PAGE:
In folk-memory of the Great War, the telegram boy plays a dark role. In fact, relatively few people received news about soldiers’ deaths by telegram; this mode was for officers only. Letters were sent to relatives of Other Ranks. The disruption to family life of these deaths was profound. Clara Whitefield was born in 1897, and lived on until 2013. Her father had died of his wounds, and she recalled that her mother had ‘walked up and down outside the house like a madwoman’. Clara had to do all the housework, and more and more children were withheld from school to look after siblings. In old age, Clara said: ‘I don’t miss school, because I knew that what I was doing was right. But I was like a slave. I got old hands; ten years old, and old (cracked) hands.’ She recalled her aching bones, and the muscular pains in her shoulders.

In another case, Donald Overall, whose father was killed in the war, took over as ‘Man of the House’, aged only five. He had a two-year-old brother, and crossed the busy Old Kent Road unprotected, aged only six. On one occasion, a policeman covered the boy with a dustbin lid during an imminent air raid. In another example, from the jute mills of Dundee, young girls worked the looms from six in the morning until six at night, five days a week, plus Saturday mornings. They found the work suffocating, and longed for fresh air. In very many cases, there would have been long-term health damage. Employers usually found ways of getting round the rules concerning the employment of boys. One boy working in a Dundee jute mill was given the name of a soldier who had died in battle. Inspectors would carry out checks at workplaces, sending any children they found back to school. However, once the inspectors had gone, as often as not, the children would return to work.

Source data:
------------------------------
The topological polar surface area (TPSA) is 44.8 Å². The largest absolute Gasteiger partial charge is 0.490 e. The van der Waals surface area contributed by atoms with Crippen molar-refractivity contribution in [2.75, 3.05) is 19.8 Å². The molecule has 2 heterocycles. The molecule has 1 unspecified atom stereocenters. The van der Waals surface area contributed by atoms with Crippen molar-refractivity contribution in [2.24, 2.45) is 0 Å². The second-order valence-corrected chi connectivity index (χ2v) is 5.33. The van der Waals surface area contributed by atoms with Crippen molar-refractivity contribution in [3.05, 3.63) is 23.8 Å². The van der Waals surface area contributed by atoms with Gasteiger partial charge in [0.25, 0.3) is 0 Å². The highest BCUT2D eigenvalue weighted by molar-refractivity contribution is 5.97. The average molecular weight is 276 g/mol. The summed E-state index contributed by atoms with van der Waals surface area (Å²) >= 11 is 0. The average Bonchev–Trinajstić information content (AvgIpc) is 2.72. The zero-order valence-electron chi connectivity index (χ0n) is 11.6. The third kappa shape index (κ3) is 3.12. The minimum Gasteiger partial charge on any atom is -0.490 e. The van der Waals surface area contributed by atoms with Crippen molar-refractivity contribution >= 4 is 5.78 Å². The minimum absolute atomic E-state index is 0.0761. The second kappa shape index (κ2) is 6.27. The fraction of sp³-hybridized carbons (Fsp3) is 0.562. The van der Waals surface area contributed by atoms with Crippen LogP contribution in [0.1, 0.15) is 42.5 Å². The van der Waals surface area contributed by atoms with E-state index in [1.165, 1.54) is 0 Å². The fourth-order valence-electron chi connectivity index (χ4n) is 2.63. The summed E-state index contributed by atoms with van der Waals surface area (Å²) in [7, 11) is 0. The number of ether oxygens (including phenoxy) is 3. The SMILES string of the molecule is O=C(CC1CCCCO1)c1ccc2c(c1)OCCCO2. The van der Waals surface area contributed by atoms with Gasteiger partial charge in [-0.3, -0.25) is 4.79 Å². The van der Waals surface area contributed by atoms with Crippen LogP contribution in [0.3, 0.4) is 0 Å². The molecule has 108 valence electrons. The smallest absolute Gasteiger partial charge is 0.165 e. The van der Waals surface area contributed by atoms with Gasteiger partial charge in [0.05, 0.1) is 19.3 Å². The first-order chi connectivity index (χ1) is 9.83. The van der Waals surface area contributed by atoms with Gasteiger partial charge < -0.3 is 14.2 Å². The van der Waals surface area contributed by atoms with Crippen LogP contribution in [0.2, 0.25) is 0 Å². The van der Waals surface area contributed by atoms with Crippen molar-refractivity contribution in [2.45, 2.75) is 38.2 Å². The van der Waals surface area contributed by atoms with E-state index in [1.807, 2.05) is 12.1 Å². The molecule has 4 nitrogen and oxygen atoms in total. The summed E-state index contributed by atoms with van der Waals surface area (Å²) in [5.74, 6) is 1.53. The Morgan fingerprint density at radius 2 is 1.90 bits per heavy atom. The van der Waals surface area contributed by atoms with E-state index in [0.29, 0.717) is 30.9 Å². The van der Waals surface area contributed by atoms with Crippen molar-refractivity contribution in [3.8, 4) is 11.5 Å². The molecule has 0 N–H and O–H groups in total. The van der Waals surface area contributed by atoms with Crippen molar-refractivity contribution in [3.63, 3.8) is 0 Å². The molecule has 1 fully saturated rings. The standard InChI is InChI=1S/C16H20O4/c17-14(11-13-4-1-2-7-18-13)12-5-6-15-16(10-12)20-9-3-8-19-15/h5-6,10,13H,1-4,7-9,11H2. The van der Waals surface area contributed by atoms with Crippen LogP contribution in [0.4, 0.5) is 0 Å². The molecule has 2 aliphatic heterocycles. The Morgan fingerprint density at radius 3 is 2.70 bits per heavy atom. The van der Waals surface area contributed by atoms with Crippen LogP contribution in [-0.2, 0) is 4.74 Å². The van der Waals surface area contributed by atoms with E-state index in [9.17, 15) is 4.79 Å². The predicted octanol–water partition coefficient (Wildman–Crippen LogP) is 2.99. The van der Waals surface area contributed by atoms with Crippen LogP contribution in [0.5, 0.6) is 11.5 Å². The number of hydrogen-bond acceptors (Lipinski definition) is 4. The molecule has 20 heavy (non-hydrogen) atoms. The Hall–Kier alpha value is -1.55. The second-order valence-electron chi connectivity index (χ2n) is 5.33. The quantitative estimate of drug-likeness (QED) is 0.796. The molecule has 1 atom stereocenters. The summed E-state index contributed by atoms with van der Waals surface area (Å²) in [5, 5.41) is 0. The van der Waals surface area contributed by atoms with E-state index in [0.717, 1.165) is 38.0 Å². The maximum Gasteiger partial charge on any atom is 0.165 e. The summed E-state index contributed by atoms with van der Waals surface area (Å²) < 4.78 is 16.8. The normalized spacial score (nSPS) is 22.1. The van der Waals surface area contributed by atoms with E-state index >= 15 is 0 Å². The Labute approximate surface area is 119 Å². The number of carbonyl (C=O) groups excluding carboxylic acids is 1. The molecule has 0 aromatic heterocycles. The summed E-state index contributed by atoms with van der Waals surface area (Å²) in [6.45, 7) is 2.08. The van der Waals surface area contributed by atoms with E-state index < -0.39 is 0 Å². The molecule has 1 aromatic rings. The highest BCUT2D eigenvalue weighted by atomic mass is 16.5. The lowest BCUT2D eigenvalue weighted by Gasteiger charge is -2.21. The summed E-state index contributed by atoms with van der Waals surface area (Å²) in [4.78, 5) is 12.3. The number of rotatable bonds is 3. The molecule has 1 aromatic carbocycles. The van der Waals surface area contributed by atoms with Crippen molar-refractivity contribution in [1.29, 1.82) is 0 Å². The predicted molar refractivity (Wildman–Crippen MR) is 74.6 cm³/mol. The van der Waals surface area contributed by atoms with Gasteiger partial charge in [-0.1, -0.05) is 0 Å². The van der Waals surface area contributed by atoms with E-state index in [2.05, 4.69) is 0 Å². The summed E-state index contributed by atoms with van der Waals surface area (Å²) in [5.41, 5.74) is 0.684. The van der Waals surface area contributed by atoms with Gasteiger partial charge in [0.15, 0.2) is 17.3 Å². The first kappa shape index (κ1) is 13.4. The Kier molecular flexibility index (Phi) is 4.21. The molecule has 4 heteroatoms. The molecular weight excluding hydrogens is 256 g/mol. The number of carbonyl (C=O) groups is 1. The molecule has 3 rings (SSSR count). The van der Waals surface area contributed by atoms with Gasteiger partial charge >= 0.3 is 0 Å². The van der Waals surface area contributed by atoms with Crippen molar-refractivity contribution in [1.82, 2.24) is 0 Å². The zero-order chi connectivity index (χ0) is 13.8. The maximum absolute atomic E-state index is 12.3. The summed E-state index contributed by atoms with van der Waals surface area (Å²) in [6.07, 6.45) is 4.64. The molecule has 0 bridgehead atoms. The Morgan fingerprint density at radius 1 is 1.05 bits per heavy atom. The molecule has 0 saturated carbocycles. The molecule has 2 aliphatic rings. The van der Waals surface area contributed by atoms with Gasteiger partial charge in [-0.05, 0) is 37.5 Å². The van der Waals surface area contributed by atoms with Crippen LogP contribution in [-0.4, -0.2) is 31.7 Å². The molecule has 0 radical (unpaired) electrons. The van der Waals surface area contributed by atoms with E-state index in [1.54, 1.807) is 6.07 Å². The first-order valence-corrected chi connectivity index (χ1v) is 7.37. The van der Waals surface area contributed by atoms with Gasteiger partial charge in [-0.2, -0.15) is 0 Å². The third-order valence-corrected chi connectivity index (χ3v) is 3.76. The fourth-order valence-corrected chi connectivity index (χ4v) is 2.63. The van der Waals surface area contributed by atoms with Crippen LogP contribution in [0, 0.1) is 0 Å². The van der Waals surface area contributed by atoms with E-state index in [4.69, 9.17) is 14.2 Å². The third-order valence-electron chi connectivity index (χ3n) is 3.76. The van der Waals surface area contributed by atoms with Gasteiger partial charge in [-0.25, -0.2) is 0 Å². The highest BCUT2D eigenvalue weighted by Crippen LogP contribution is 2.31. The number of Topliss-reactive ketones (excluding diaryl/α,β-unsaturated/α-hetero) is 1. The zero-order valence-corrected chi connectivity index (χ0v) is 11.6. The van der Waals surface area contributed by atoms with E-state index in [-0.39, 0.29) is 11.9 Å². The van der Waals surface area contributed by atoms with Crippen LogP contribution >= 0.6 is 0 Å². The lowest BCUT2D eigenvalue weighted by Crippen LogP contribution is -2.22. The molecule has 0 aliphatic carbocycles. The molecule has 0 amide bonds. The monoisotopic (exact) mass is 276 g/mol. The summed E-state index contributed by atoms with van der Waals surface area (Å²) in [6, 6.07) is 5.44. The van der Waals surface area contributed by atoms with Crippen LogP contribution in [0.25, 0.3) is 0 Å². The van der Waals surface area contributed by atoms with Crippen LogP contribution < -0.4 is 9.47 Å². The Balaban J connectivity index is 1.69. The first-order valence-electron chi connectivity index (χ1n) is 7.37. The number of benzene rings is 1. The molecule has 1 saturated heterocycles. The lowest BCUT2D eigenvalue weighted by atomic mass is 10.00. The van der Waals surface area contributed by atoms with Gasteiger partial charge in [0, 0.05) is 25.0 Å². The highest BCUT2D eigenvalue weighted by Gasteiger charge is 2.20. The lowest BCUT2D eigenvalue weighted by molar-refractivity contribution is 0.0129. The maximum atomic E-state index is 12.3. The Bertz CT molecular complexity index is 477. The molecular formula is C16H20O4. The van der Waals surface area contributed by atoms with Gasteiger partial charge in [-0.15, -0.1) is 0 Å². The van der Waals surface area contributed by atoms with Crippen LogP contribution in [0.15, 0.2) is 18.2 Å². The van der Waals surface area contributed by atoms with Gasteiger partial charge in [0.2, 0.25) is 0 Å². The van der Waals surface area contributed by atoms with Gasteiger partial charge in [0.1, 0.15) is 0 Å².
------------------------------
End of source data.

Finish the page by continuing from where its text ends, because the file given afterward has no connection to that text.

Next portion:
The Thiepval Memorial to the Missing on the Somme – designed by Sir Edwin Lutyens

Three weeks after the Armistice on 11 November 1918, it was announced by the War Graves Commission that no bodies would be brought back from the Western Front. Of course there was fury across Britain among wives and parents. Many wrote (to no avail) ‘I protest most emphatically against that decision’, saying ‘… the country took him, and the country should take him back’. A Colonel Duram was wounded in a greenhouse accident. His parents saw him before his death. However, after his death, they wanted his body repatriated, but this was refused. Some would not accept that their sons’ bodies remained overseas. Frank Bacon, the brother of Herbert Bacon, was killed in France, and Herbert actually went over to try to dig up Frank’s corpse himself. In another case, Major-General MacLeod-Adams, who died opposite General Grierson in August 1914, was brought back for burial to the Necropolis in Glasgow.